May 29 marked the 75th anniversary of the founding of the Texas Soil and Water Conservation Board (TSSWCB) and the organization is celebrating its diamond jubilee throughout the rest of the year.

    According to Rusty Ray, public affairs specialist at TSSWCB, the Annual State Meeting of Soil And Water Conservation District Directors will commemorate the 75th anniversary and will feature a number of speakers, including historian Dan Utley and former Texas Speaker of the House Pete Laney, who will deliver the keynote address. The conference will be held October 27-29 in Galveston. The TSSWCB is also expected to receive a historical marker from the Texas Historical Society, Ray said.

  • Position announcement: TWRI director

    The search is underway for a director of the Texas Water Resources Institute (TWRI). The position vacancy is posted on the Texas A&M AgriLife Great Jobs website.

    This position will lead the Texas Water Resources Institute, which focuses on water-related applications, including water quality, supply and water use in Texas, the U.S. and internationally. The director will provide intellectual, philosophical and strategic leadership to system faculty and the institute’s scientists, staff and students to meet teaching, research and extension missions. The director will be responsible for developing optimum tactical and strategic responses to water-related issues and opportunities and will manage the human and fiscal resources, including leading a contract and grants program that elevates water-related efforts throughout the Texas A&M University System.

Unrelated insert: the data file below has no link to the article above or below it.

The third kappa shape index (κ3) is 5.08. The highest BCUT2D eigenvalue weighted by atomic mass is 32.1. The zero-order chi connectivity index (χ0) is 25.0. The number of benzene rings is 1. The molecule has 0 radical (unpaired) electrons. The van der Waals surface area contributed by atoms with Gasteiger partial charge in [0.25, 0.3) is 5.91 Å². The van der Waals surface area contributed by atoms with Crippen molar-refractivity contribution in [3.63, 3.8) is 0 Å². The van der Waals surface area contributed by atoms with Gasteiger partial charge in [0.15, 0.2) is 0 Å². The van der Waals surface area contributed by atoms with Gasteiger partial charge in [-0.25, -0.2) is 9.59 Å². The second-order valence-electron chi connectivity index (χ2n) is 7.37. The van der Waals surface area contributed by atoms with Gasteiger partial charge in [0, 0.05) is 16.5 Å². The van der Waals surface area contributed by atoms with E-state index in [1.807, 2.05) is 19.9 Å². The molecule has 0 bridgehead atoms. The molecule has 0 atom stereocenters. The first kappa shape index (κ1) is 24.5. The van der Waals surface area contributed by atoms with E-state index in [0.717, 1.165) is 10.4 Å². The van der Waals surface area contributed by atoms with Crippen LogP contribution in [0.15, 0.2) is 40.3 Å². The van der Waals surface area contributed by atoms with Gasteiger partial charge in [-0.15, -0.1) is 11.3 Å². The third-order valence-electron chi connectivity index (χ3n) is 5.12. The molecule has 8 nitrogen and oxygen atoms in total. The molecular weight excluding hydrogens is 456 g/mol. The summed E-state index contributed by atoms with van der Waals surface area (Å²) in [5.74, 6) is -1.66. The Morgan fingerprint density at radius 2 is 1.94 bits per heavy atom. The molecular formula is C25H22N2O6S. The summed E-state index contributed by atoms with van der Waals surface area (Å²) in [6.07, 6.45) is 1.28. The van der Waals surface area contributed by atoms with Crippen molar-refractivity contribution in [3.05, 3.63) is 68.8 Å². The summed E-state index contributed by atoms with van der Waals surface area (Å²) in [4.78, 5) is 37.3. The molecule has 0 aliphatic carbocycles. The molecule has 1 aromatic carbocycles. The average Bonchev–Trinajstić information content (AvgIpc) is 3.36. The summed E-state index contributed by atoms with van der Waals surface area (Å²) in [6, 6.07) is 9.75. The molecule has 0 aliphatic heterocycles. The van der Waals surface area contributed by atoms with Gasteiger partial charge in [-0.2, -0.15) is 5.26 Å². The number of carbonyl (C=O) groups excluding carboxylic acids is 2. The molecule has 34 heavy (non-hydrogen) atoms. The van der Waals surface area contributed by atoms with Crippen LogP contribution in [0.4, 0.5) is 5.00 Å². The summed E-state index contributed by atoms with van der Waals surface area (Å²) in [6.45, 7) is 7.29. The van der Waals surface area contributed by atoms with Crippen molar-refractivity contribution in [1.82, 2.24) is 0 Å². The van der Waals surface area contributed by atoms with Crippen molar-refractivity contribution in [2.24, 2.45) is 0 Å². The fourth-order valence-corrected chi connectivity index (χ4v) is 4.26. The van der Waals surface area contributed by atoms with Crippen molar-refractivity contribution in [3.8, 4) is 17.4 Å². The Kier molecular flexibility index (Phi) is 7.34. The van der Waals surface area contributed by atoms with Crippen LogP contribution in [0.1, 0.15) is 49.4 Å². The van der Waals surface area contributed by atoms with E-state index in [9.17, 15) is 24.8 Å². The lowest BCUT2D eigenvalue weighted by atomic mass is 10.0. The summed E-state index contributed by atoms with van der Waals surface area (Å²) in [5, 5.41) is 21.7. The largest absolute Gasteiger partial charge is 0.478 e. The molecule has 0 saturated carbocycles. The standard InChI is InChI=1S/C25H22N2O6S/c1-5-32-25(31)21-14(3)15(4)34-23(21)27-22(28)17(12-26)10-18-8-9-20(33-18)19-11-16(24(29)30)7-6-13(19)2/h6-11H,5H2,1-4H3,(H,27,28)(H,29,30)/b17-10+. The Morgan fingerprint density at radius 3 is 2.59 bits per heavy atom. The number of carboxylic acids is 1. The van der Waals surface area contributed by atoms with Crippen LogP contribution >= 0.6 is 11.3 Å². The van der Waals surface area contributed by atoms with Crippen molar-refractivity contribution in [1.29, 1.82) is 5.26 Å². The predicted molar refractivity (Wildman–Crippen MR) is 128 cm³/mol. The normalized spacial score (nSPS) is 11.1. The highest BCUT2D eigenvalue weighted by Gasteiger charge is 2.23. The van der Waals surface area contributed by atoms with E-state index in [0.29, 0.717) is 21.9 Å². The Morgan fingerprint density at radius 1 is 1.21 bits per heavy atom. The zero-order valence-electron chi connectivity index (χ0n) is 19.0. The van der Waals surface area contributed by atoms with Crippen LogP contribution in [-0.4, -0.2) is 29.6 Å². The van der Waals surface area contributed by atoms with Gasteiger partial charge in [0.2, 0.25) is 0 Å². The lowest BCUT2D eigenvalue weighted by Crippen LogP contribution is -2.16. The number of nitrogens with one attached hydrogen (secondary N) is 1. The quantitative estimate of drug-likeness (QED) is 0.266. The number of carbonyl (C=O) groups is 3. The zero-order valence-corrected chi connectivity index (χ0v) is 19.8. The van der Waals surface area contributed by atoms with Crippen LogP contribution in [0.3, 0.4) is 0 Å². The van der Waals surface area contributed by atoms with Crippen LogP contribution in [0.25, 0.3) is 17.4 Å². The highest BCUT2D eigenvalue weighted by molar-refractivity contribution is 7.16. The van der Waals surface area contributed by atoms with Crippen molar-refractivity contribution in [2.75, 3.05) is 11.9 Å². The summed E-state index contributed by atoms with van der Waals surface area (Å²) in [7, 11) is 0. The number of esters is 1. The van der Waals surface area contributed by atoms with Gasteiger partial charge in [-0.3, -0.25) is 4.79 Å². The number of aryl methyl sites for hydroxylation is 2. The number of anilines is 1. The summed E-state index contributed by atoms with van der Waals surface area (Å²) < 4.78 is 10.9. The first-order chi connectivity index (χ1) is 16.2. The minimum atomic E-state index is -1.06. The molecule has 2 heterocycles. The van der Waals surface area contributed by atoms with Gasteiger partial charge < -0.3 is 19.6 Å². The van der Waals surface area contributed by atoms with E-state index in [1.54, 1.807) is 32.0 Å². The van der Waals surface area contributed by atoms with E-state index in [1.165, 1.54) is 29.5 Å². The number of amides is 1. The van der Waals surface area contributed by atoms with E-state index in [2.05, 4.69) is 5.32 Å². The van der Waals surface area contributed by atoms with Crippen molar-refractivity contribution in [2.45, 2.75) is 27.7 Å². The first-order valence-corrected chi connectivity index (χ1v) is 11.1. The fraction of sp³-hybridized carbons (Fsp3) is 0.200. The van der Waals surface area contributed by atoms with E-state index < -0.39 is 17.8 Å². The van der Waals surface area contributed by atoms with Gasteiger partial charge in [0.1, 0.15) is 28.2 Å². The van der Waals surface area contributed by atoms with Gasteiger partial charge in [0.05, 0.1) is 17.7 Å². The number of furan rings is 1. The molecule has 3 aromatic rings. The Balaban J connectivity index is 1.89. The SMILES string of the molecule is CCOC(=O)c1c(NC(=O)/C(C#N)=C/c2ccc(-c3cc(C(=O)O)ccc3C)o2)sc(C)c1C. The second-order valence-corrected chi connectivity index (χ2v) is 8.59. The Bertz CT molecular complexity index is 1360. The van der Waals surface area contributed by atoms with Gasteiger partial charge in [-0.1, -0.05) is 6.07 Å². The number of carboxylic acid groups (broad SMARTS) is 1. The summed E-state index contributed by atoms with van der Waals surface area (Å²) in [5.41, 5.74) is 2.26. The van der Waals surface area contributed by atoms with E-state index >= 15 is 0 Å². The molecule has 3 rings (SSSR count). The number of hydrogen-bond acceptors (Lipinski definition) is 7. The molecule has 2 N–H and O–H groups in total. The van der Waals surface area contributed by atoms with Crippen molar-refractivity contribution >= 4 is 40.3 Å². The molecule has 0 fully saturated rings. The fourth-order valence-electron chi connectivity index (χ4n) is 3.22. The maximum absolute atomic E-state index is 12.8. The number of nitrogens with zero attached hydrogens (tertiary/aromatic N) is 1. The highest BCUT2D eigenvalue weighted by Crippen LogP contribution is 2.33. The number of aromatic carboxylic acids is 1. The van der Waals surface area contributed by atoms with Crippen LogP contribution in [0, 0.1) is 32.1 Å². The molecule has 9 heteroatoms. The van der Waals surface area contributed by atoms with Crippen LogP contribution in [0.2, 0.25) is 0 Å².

• Rainwater harvesting soaking in
    Rainwater harvesting soaking in

    After a long dry period, many parts of the state have finally received some badly needed rain, and those with rainwater harvesting systems have been reaping the rewards of this belated gift from Mother Nature, said Texas A&M AgriLife water resources experts.

    “Rainwater harvesting is a time-tested and effective means of water conservation and irrigation,” said Billy Kniffen, retired Texas A&M AgriLife Extension Service statewide water resource specialist and past director of the American Rainwater Catchment Association.

  • Quail Index taking off

    The Texas Quail Index, a statewide effort by the Texas A&M AgriLife Extension Service to monitor wild quail population dynamics, has taken full flight, said the effort’s coordinator.

    “There are going to be more ears cocked skyward listening to the bobwhite’s iconic whistle this month than ever before,” said Dr. Dale Rollins, AgriLife Extension wildlife specialist in San Angelo and statewide coordinator for the Reversing the Quail Decline Initiative.

  • Keeping landscapes in shape: There’s an app for that
    Keeping landscapes in shape: There’s an app for that

    Many tools are available for turf managers to help monitor soil or weather conditions, diagnose turf problems or even take the guesswork out of selecting the best-suited grass type for the shade environment, according to a Texas A&M AgriLife Research turf expert.

    Dr. Ben Wherley, an assistant professor for turfgrass science/ecology with AgriLife Research and the Texas A&M University Soil and Crop Science Department in College Station, demonstrated some of the new tools and technologies available to attendees of the turf and landscape industry at the recent Turf, Landscape and Irrigation Expo at the Texas A&M AgriLife Research and Extension Center in Dallas.